In 2014, the New England Journal of Medicine published a four-year long observational study named the Prospective Urban Epidemiology Study (PURE), which included more than 10,000 people in 17 countries. It found that while higher sodium levels correlate with an increased risk for high blood pressure, potassium helps offset sodium’s adverse effect.
In addition, those with the lowest risk for heart problems were consuming 3 to 6 grams of sodium a day, far more than the current U.S. dietary guidelines of 1.5 to 2.4 grams daily.
However, when sodium level went above 6 grams or go below 3 grams a day, the risk for heart disease went up. Other recent studies also confirmed this observation. That means while there is some relationship between sodium and high blood pressure, it is not exactly a linear relationship.
Long-term salt restriction may have other serious health consequences too. A 2010 Harvard study showed that low sodium intake is associated with poor outcomes in type 2 diabetes. Low-salt diets led to an immediate onset of insulin resistance, a precursor to type 2 diabetes. This calls into question the appropriateness of dietary guidelines advocating sodium restriction for patients with type 2 diabetes.
Salt restriction may also be especially dangerous for the elderly. Studies found that elderly people who have hyponatremia (low sodium level in the blood) have more falls and broken hips and a decrease in cognitive abilities. Hyponatremia is a common finding among the elderly due to universal guidelines recommending sodium restriction for those with acute illness.
Studies have shown that restricting salt is also problematic for athletes, particularly those who engage in high intensity or long duration exercises. Such athletes should make sure they adequately replace the salt lost through sweat.
When Is Salt Reduction Warranted?
While most people have no reason to restrict salt to the levels recommended by various health organizations, there are a few health conditions in which lower salt consumption may be warranted.
1. Salt sensitivity
For those who have high blood pressure, there is evidence that some individuals have inherited salt sensitivity, which is thought to be caused primarily by impaired sodium transport in the kidneys. People with this trait will have a significant blood pressure response to a high salt intake. However, increasing dietary potassium seems to mitigate such effect and may even eliminate the salt sensitivity.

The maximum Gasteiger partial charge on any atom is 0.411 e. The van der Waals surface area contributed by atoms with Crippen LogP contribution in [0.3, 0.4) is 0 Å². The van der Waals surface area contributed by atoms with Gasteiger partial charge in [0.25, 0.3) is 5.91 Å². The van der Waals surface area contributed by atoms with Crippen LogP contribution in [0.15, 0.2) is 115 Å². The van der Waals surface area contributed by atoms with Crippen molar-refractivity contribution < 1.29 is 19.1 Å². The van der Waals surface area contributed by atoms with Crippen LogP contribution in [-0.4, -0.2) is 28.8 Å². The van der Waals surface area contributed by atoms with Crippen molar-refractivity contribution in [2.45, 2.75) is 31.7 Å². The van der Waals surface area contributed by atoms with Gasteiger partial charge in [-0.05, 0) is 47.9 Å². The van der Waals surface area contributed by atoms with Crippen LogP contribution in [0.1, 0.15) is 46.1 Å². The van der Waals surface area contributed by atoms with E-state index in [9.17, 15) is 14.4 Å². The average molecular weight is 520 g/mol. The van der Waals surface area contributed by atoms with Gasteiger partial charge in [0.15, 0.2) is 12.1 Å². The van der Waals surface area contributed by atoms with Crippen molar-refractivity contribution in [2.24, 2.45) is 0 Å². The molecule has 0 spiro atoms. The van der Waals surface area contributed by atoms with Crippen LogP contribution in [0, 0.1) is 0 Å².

2. Impaired renal function
Patients with chronic renal disease typically have reduced glomerular filtration rates and may have more difficulty excreting high levels of sodium. Therefore, increased sodium intake may become toxic to the kidneys when sodium filtration is impaired and may lead to unsafe levels of proteinuria (abnormal amount of protein in urine).
3. Kidney stones
Those who are prone to kidney stones may need to reduce their salt intake. High sodium intake leads to high sodium as well as high calcium excretion in the urine. High calcium excretion may lead to kidney stone formation, particularly if fluid intake is inadequate.
Since higher sodium intake is associated with increased calcium excretion, those with low bone density may benefit from a lower salt intake. However, a high salt intake is not believed to be the cause of osteoporosis, and the potential negative effect of a high salt intake can be offset by an adequate intake of calcium and potassium.
Strategies To Control Hypertension
1. Reduce excessive carbohydrates intake, especially refined carbs and sugars.
Those who have high blood pressure tend to have chronically high blood sugar, high insulin, and high triglycerides, all of which are caused by eating too much carbohydrates, in particular, refined grains and sugars. Cutting out sugary beverages, white carbs, and sugary snacks should be your first step in managing hypertension. However, do not switch to “diet” foods made of artificial sweeteners as they too contribute to hypertension.